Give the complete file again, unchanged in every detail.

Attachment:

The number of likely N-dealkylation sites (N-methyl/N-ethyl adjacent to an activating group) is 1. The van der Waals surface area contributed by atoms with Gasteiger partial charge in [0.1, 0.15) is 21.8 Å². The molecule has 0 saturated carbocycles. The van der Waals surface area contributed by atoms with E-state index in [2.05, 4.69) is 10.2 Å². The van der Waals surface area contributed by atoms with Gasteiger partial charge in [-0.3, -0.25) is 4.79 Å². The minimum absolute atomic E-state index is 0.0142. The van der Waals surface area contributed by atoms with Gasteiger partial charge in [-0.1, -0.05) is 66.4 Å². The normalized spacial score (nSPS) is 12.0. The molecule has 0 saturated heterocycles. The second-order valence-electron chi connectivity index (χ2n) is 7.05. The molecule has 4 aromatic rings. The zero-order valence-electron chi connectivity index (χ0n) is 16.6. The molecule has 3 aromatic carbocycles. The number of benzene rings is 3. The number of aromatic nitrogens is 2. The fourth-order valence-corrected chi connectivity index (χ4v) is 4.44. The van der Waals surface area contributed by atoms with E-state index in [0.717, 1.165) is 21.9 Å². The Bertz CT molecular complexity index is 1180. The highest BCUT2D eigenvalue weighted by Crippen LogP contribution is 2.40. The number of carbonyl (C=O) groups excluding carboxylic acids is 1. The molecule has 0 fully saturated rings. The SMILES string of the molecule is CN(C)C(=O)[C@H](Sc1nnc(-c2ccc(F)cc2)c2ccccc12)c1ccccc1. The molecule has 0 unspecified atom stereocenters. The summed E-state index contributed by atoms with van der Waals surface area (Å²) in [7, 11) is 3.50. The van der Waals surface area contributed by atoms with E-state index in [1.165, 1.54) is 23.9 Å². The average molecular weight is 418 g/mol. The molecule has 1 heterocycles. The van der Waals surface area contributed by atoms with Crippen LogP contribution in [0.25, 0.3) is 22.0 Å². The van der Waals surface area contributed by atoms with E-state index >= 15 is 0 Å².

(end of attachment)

The number of likely N-dealkylation sites (N-methyl/N-ethyl adjacent to an activating group) is 1. The van der Waals surface area contributed by atoms with Gasteiger partial charge in [0.1, 0.15) is 21.8 Å². The molecule has 0 saturated carbocycles. The van der Waals surface area contributed by atoms with E-state index in [2.05, 4.69) is 10.2 Å². The van der Waals surface area contributed by atoms with Gasteiger partial charge in [-0.3, -0.25) is 4.79 Å². The minimum absolute atomic E-state index is 0.0142. The van der Waals surface area contributed by atoms with Gasteiger partial charge in [-0.1, -0.05) is 66.4 Å². The normalized spacial score (nSPS) is 12.0. The molecule has 0 saturated heterocycles. The second-order valence-electron chi connectivity index (χ2n) is 7.05. The molecule has 4 aromatic rings. The zero-order valence-electron chi connectivity index (χ0n) is 16.6. The molecule has 3 aromatic carbocycles. The number of benzene rings is 3. The number of aromatic nitrogens is 2. The fourth-order valence-corrected chi connectivity index (χ4v) is 4.44. The van der Waals surface area contributed by atoms with E-state index in [0.717, 1.165) is 21.9 Å². The Bertz CT molecular complexity index is 1180. The highest BCUT2D eigenvalue weighted by Crippen LogP contribution is 2.40. The number of carbonyl (C=O) groups excluding carboxylic acids is 1. The molecule has 0 fully saturated rings. The SMILES string of the molecule is CN(C)C(=O)[C@H](Sc1nnc(-c2ccc(F)cc2)c2ccccc12)c1ccccc1. The molecule has 0 unspecified atom stereocenters. The summed E-state index contributed by atoms with van der Waals surface area (Å²) in [7, 11) is 3.50. The van der Waals surface area contributed by atoms with E-state index in [1.165, 1.54) is 23.9 Å². The average molecular weight is 418 g/mol. The molecule has 1 heterocycles. The van der Waals surface area contributed by atoms with Crippen LogP contribution in [0.25, 0.3) is 22.0 Å². The van der Waals surface area contributed by atoms with E-state index >= 15 is 0 Å².